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The Jubilee Line & the trains that can't reverse?

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Tom Edwards Tom Edwards | 11:59 UK time, Wednesday, 9 February 2011

Closed tube station. Reuters

It may have settled down for now, but if you're a Jubilee Line commuter you can, I'm afraid, expect more problems as the new systems bed in and gremlins are ironed out.

I was stuck in the mess last Friday and it was ugly. Even with the unprecendented refund given to commuters at Canary Wharf, there were a lot of angry people.

It's all due to glitches in the new signalling system. The signalling and the train systems sometimes don't communicate and when that happens the whole system has to be rebooted.

You can imagine the response the IT helpdesk gets when they tell control : "Turn it off and back on again."

For a more detailed techincal analysis try this excellent website.

But let's not forget why we're putting up with this Jubilee Line upgrade which is now reaching its final stages.

Capacity will increase by a third as trains will be able to run closer together with automatic driving.

Transport for London took over what was already a flawed signalling upgrade from Tube Lines and they believe the system is improving.

If you believe them, they inherited a number of mistakes that included a lack of testing on the systems. However they did know what they were getting themselves into - and if they didn't - perhaps they should have.

Here is just one crazy bonkers example I've discovered about the "new" Jubilee Line.

The new signalling system doesn't allow trains to switch lines and go against the flow or "reverse" up the adjacent line, for example to clear an obstruction.

That means there is a huge lack of resilience in this new system if something goes wrong.

Failed trains (which inevitably you will get as the system beds in) can get blocked in on one part of the track and can't be put into sidings.

One LU manager said to me:

"Tubelines deleted the ability to run both ways on each track from the signalling system when they specified it, despite LU's objections. So when something goes wrong now, you can't run trains around an obstruction. If we could have done that on Friday, we'd have saved a lot of hassle for people."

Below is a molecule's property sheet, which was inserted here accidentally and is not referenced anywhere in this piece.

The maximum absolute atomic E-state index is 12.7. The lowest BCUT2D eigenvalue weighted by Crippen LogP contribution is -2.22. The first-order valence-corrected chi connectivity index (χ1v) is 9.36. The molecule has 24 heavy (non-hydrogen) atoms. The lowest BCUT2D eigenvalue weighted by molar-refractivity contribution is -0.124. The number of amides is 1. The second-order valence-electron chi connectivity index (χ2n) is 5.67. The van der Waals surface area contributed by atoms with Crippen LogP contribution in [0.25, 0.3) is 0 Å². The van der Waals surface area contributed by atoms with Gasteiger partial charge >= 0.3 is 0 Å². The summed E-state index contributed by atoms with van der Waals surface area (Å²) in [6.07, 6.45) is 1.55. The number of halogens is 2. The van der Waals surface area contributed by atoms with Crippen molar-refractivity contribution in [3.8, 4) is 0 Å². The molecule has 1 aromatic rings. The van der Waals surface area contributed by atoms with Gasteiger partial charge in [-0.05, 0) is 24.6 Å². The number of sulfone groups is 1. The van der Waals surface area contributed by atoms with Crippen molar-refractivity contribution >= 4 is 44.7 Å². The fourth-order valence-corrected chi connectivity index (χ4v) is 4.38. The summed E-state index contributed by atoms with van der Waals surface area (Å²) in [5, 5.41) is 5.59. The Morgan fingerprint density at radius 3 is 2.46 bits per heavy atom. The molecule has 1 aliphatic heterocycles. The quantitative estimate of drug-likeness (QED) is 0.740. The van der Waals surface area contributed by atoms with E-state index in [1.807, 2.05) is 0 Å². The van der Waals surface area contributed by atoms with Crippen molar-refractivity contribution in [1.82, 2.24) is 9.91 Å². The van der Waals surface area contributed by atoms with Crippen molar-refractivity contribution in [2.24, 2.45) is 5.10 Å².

So who' s paying for TfL to try to "sort" this upgrade out?

Probably all of us in taxes and higher fares and efficiencies in other services. (TfL will also say they have saved millions on lawyers fees buying out Tube Lines)

So we can probably chalk this up as another victory for the scandal that was the PPP and add it to the hundreds of millions of pounds that were wasted.

Of course, the sobering thought is we have at least 10 more years of tube upgrades.

The hope is they will be done much quicker and better than the Jubilee.

The more worrying wider picture for Transport for London is that it seems many of the travelling public have already lost faith in these upgrades just as the benefits start to materialise.

And that is an issue they have to address quickly.

Update 1400:

Just had the TfL press department on the phone. They want to clarify the reversing train issue. The Jubilee line trains can still be put into reverse manually if you override the automatic system.

So, technically you can reverse back into a platform if the safety checks are carried out and the driver switches from one end of the train to the other. (Is that still reversing??)

The real problem arises when you try to reverse the train onto an adjacent track to clear the line for example. Then the computer says no.

The point still being it still seems rather ridiculous and inflexible....and the client, LU, didn't get the system it wanted.


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